Wednesday, November 9, 2016

The King

“(The Lord) chose the tribe of Judah, Mount Zion which he loves.  He built his sanctuary like the high heavens, like the earth, which he has founded forever.  He chose his servant David, and took him from the sheepfolds; from tending the nursing ewes he brought him to be the shepherd of his people Jacob, of Israel, his inheritance.  With upright heart he tended them, and guided them with skillful hand.”  So, says Psalm 78.  David, the shepherd of his father’s sheep became King David, the shepherd of God’s people. 

David was not the first or last of Israel’s and Judah’s kings, but he was the greatest – the one that all the others were measured against.  His kingdom stretched even beyond the borders of the land that God promised to Abraham.  David was ruddy and handsome, a skilled musician, a passionate poet, a fearless warrior, a charismatic leader, and a cunning politician.  He wasn’t perfect, but he had all the attributes one would look for in a king.  Yet, when he was first anointed, no one could have imagined that he would have been God’s chosen one.  David ruled God’s people with equity and justice.  He was a man after God’s own heart.  He learned to love the Lord with all his heart, soul, strength, and mind, even if he at times failed to love his neighbor as himself.  And when he wavered in his love of God or neighbor, he confessed and repented of his sin.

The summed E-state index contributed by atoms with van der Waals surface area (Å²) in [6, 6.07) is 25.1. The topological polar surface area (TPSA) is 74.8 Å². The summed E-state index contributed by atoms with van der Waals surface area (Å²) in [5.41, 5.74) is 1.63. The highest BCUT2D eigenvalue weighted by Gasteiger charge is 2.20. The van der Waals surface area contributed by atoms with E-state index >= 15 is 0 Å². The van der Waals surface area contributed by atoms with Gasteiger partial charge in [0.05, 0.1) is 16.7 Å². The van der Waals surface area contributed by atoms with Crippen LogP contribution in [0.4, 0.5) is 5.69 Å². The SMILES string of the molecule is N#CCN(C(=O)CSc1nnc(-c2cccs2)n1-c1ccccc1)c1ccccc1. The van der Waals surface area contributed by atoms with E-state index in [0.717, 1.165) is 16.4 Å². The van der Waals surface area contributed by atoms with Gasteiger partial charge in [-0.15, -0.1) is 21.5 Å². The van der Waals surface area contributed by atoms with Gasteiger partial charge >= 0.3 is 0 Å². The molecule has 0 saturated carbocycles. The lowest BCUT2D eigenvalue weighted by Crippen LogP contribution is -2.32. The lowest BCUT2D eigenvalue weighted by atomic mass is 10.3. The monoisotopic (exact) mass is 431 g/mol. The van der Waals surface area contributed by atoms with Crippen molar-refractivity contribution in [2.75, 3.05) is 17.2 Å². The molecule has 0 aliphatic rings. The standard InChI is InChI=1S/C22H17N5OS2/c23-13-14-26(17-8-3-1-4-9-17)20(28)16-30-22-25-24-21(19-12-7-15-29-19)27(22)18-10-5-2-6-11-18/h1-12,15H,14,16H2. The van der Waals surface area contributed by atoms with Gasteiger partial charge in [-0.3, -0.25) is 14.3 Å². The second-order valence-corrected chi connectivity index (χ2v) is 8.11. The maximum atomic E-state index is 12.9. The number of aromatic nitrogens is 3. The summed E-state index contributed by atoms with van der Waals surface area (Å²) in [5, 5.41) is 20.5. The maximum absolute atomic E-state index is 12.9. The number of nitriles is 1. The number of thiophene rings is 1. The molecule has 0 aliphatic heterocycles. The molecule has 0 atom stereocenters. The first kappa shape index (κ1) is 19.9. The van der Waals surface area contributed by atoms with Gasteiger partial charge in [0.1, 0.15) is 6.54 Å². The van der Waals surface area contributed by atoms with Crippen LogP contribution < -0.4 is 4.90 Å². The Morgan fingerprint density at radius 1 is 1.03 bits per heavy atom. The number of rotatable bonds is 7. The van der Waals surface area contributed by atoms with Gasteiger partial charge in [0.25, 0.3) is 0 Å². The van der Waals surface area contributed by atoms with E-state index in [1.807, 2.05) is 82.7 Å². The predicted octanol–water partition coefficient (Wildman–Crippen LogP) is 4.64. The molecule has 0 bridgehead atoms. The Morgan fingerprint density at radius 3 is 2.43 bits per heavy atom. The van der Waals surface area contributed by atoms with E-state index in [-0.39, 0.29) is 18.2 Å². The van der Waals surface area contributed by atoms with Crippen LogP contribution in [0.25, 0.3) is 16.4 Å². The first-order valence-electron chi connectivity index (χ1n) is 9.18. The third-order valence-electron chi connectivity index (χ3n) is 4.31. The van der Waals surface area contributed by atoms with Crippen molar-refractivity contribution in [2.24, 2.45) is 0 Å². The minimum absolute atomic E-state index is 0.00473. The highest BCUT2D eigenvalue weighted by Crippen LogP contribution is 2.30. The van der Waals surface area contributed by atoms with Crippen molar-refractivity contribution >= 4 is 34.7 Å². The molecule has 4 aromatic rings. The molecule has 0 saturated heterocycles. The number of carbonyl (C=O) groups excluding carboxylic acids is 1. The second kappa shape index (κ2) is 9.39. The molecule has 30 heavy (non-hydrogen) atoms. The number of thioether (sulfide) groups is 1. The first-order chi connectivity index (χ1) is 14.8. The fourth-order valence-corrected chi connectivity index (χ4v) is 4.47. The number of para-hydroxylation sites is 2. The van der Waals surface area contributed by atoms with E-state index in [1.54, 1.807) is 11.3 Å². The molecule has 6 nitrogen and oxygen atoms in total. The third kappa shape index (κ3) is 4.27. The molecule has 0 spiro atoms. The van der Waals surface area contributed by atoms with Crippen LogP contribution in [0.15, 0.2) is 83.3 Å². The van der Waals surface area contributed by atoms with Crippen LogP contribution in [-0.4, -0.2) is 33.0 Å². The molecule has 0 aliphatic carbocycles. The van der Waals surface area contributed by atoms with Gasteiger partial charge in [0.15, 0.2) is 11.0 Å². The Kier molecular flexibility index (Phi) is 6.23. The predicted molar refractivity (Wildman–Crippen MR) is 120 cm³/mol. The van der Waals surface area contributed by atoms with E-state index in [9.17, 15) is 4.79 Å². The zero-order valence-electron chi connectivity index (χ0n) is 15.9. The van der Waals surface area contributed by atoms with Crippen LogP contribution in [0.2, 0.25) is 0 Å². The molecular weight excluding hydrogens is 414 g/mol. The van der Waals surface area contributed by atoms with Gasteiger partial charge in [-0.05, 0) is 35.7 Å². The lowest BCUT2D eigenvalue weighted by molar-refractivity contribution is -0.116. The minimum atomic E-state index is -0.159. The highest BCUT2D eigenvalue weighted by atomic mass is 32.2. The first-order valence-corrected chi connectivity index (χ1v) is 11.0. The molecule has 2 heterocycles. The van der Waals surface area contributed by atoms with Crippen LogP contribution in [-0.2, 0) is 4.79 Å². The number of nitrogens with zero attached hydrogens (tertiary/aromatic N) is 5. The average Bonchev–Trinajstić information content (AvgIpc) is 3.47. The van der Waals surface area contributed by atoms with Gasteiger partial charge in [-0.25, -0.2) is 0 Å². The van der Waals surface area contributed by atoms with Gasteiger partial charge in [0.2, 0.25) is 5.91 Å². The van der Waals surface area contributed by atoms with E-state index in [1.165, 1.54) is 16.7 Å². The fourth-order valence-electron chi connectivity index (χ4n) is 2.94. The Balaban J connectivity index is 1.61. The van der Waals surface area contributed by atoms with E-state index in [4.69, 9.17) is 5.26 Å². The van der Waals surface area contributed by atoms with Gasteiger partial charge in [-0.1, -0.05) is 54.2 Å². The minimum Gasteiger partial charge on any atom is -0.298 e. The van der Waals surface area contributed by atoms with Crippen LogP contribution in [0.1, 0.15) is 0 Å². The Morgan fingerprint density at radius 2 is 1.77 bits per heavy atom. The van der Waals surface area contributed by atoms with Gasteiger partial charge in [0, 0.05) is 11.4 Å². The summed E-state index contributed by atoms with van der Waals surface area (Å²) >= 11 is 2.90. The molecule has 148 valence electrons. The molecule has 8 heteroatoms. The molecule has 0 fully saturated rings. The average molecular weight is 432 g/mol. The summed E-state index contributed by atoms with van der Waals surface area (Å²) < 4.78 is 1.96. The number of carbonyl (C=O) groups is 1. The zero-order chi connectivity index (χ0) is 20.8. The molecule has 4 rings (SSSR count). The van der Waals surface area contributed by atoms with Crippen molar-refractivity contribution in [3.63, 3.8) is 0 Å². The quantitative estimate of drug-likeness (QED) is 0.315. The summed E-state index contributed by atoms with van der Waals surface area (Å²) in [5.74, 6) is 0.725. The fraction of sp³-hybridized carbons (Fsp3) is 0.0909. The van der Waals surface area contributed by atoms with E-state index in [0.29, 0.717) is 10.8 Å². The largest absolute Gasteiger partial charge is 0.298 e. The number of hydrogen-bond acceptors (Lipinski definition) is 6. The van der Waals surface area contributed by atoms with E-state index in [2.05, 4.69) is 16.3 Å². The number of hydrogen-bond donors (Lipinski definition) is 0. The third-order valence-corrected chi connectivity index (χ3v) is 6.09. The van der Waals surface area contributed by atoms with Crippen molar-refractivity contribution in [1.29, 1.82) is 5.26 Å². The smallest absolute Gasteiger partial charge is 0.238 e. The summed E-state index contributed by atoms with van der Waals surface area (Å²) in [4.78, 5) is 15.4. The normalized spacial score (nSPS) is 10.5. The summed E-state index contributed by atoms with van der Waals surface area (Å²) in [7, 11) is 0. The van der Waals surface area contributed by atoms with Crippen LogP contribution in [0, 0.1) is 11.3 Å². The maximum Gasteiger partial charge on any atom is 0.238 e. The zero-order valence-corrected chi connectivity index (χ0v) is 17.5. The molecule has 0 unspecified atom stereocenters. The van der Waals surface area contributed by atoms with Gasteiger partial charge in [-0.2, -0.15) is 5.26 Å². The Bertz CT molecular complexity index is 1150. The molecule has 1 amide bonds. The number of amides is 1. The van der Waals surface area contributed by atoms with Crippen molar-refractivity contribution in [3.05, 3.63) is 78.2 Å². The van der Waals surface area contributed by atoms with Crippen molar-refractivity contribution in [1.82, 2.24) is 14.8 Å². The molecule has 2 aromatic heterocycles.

But sadly, David’s Kingdom would not last forever.  After his son Solomon failed to seek the Lord, the way David had done, much of the kingdom was torn from David’s grandson, Rehoboam.  Most of the rest of David’s descendants ruled Judah poorly, leading God’s people into sin and idolatry.  It got so bad that the Lord finally handed his people over to destruction and captivity.  For nearly 600 years, God’s people were without a king.  But they weren’t without hope. 

They hoped that one day, God would restore to them a king from the line of David who would defeat their pagan oppressors and expand the borders of Israel farther than they had ever been.  Many of the prophets spoke of a deliverer to come and some of the Psalms, especially Psalms 2 and 110 hinted at similar ideas.

But just as David seemed to be an unlikely choice for king, so God finally chose to deliver his people in a most unexpected way.  Rather than attacking the Roman legions on horseback, leading an army wielding the typical weapons of war, God’s anointed, Jesus, rode into Jerusalem humbly on a donkey.  The real enemy he came to defeat wasn’t the pagan oppression of the Roman Empire, but the enemy of all of humanity – sin and death.  And instead of sitting on a throne in the middle of Jerusalem, Jesus, the true King, was enthroned upon the splintered logs of a Roman cross.  God’s victory would be won, not through violence and vindictiveness, but through submission and surrender.